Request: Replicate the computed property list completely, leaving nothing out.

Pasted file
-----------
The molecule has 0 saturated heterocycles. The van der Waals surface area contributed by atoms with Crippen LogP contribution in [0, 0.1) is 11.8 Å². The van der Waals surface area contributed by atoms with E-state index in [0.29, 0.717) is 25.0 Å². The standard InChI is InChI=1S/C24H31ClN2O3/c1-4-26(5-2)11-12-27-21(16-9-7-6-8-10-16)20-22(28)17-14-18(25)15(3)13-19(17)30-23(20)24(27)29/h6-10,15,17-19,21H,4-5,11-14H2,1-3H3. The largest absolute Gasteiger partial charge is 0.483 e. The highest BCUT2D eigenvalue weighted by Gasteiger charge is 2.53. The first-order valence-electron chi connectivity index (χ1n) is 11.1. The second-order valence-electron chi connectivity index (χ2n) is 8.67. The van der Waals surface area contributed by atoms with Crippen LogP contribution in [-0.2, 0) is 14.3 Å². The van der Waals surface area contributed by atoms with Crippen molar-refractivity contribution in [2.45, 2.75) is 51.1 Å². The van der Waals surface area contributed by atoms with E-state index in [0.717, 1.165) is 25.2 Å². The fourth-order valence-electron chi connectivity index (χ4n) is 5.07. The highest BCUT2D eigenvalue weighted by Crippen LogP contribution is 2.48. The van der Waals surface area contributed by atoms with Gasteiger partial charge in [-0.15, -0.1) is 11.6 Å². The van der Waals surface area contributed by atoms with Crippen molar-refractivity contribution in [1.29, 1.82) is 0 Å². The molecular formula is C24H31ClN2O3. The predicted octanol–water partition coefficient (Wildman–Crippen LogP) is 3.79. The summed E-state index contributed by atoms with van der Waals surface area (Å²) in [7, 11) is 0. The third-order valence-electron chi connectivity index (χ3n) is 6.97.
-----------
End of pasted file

The molecule has 0 saturated heterocycles. The van der Waals surface area contributed by atoms with Crippen LogP contribution in [0, 0.1) is 11.8 Å². The van der Waals surface area contributed by atoms with E-state index in [0.29, 0.717) is 25.0 Å². The standard InChI is InChI=1S/C24H31ClN2O3/c1-4-26(5-2)11-12-27-21(16-9-7-6-8-10-16)20-22(28)17-14-18(25)15(3)13-19(17)30-23(20)24(27)29/h6-10,15,17-19,21H,4-5,11-14H2,1-3H3. The largest absolute Gasteiger partial charge is 0.483 e. The highest BCUT2D eigenvalue weighted by Gasteiger charge is 2.53. The first-order valence-electron chi connectivity index (χ1n) is 11.1. The second-order valence-electron chi connectivity index (χ2n) is 8.67. The van der Waals surface area contributed by atoms with Crippen LogP contribution in [-0.2, 0) is 14.3 Å². The van der Waals surface area contributed by atoms with Crippen molar-refractivity contribution in [2.45, 2.75) is 51.1 Å². The van der Waals surface area contributed by atoms with E-state index in [0.717, 1.165) is 25.2 Å². The fourth-order valence-electron chi connectivity index (χ4n) is 5.07. The highest BCUT2D eigenvalue weighted by Crippen LogP contribution is 2.48. The van der Waals surface area contributed by atoms with Gasteiger partial charge in [-0.15, -0.1) is 11.6 Å². The van der Waals surface area contributed by atoms with Crippen molar-refractivity contribution in [1.29, 1.82) is 0 Å². The molecular formula is C24H31ClN2O3. The predicted octanol–water partition coefficient (Wildman–Crippen LogP) is 3.79. The summed E-state index contributed by atoms with van der Waals surface area (Å²) in [7, 11) is 0. The third-order valence-electron chi connectivity index (χ3n) is 6.97.